Manipur is a rice variety that is named after the state of Manipur, in northeastern India. The Khasi communities believe that the seed was brought by Manipuri people a long time ago. There are two types of the Manipuri rice: one is white in color and the other is red in color. The grains are thin and tall, and the stalk of the rice is weak as compared to the other rice varieties. Communities have often reported that during strong winds the stalks bend over to the ground, which make it more difficult for the farmer during the harvest. This reason in particular has been one of the contributing factors to why this rice is disappearing today.
Manipuri rice is used to prepare all kinds of different local snacks such as pu-tharo, pu-sla, pu-khlein, pu-maloi and others that are usually served along with tea. To prepare these snacks the grain of the rice is ground until it becomes rice flour. Then the rice is mixed with water and in some cases sugar, depending on the type of snacks. They are then either deep fried in oil, steam cooked or dry baked on a cooking pan.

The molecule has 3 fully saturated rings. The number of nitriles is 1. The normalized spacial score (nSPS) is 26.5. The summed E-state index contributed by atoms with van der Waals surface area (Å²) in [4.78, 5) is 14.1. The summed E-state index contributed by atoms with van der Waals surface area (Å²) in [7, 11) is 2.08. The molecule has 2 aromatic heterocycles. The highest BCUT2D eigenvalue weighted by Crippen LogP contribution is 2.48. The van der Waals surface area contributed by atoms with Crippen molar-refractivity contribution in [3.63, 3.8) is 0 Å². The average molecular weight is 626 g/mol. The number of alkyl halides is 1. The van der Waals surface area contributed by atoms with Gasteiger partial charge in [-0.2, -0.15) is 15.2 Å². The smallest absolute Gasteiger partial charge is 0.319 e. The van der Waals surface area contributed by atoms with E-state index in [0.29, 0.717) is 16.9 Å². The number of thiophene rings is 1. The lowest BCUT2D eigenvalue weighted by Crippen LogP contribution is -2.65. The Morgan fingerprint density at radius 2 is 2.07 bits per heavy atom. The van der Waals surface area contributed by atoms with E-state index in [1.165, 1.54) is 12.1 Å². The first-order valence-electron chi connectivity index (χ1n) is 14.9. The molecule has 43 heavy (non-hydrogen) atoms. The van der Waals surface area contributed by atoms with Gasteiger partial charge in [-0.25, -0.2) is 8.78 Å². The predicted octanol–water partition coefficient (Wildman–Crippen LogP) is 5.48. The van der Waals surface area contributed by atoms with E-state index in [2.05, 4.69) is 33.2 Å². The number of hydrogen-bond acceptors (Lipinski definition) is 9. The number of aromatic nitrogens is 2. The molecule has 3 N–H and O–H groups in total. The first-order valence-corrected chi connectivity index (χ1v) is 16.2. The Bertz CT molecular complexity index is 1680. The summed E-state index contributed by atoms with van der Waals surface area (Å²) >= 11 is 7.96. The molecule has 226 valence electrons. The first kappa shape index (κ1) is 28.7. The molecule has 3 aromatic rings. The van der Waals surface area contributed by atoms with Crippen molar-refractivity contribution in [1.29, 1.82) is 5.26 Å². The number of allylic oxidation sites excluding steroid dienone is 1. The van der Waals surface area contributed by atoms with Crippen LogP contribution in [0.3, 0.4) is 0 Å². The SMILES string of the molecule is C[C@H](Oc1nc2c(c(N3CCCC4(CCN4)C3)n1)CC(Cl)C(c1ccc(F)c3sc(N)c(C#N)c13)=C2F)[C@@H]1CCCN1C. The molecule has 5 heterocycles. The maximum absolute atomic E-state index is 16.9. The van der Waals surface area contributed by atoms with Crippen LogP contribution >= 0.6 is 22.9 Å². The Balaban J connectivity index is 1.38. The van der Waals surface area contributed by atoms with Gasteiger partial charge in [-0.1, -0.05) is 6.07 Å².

In the past, Manipuri rice was produced by many households in the Khasi region. By the mid-2010s, though, it could be found only among a handful of households in Kyrdem Nongthemmai village of the Ri Bhoi district. These producers cultivate the rice for personal use, or for the creation of snacks that are shared among the villages. Due to its vulnerable rootstalks and its height, this easily wind-damaged variety is not easy to harvest by hand. Much of the crop goes unharvested, and due to the lower yield, many farmers have switched to producing other rice varieties instead.